the landlord will remain as occupier for the parts of the building he has retained as a result of the letting; where a landowner gives a licence to a person to use premises and retains the right to enter premises to do repairs, the owner retains control and is the occupier; and finally where the owner employs independent contractors to do work on premises, the owner will generally retain sufficient control to be classified as an occupier, however there is a possibility that the contractors will also be found to be occupiers, depending on the amount of control they have while the work is in progress.
The liability of occupiers for lawful visitors is governed by Occupiers’ Liability Act 1957 and will be discussed in respect of Messrs Jones and Thompson. The issue of rights and liabilities between Sunshine Beach Holiday Park Owners and Messrs Jones and Thompson will now be discussed.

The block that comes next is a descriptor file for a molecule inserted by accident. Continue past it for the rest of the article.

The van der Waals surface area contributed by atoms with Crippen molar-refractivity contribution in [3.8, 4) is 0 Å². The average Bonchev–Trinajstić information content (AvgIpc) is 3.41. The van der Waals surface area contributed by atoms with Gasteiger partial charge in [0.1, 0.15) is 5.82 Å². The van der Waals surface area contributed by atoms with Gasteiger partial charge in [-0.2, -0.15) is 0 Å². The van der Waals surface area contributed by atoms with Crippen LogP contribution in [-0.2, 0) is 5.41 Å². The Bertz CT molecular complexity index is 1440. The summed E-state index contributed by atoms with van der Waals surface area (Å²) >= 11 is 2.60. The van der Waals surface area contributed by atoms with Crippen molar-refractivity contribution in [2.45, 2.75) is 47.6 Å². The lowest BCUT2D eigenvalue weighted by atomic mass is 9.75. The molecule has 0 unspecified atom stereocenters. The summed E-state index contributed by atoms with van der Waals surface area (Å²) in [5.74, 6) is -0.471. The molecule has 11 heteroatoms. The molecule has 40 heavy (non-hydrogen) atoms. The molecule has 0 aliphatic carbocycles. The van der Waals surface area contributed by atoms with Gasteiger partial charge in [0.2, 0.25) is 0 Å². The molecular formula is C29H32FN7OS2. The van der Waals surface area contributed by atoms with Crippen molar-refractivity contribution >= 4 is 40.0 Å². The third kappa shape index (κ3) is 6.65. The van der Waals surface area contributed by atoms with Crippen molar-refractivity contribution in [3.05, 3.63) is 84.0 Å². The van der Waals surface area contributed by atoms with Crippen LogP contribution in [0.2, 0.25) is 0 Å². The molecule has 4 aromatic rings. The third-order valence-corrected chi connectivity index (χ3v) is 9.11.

The principle of common duty of care bestows a duty upon the occupier to take such care in all circumstances of the case as is reasonable to ensure that a (lawful) visitor will be reasonably safe when he uses the premises for the purposes for which he is invited or permitted to be there. (s.2(2) Occupiers’ Liability Act 1957) Further the Occupiers’ Liability Act 1957 goes on to state that a licensee (a person to whom a license is given) is owed a contractual duty of care (s.5(1) Occupiers’ Liability Act 1957).
One of the most important defence to actions brought under the Occupiers’ Liability Act is the defence of contributory negligence, that is where a visitor fails to use reasonable care for his own safety and such failure causes him damage. The effect of this will be a reduction in damages. When the common duty of care is considered, the circumstances that are included are the degree and want of care which would ordinarily be looked for, in such a visitor. Contributory negligence may allow for a reduction in damages or may extinguish damages per